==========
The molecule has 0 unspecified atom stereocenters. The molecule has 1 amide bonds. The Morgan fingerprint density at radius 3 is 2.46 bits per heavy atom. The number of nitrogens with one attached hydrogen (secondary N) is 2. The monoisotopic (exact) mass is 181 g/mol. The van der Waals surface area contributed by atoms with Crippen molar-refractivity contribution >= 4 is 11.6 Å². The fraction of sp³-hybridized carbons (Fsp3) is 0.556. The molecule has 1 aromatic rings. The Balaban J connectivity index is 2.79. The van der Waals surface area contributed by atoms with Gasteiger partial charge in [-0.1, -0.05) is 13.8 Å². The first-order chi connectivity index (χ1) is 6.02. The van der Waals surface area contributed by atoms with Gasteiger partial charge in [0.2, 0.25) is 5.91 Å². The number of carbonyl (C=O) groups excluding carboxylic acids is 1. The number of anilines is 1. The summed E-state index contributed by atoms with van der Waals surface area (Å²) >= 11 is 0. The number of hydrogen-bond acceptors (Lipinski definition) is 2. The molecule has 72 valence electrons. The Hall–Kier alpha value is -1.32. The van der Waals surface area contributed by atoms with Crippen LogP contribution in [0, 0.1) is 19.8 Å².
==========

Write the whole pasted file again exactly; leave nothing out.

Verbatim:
The molecule has 0 unspecified atom stereocenters. The molecule has 1 amide bonds. The Morgan fingerprint density at radius 3 is 2.46 bits per heavy atom. The number of nitrogens with one attached hydrogen (secondary N) is 2. The monoisotopic (exact) mass is 181 g/mol. The van der Waals surface area contributed by atoms with Crippen molar-refractivity contribution >= 4 is 11.6 Å². The fraction of sp³-hybridized carbons (Fsp3) is 0.556. The molecule has 1 aromatic rings. The Balaban J connectivity index is 2.79. The van der Waals surface area contributed by atoms with Gasteiger partial charge in [-0.1, -0.05) is 13.8 Å². The first-order chi connectivity index (χ1) is 6.02. The van der Waals surface area contributed by atoms with Gasteiger partial charge in [0.2, 0.25) is 5.91 Å². The number of carbonyl (C=O) groups excluding carboxylic acids is 1. The number of anilines is 1. The summed E-state index contributed by atoms with van der Waals surface area (Å²) >= 11 is 0. The number of hydrogen-bond acceptors (Lipinski definition) is 2. The molecule has 72 valence electrons. The Hall–Kier alpha value is -1.32. The van der Waals surface area contributed by atoms with Crippen LogP contribution in [0, 0.1) is 19.8 Å².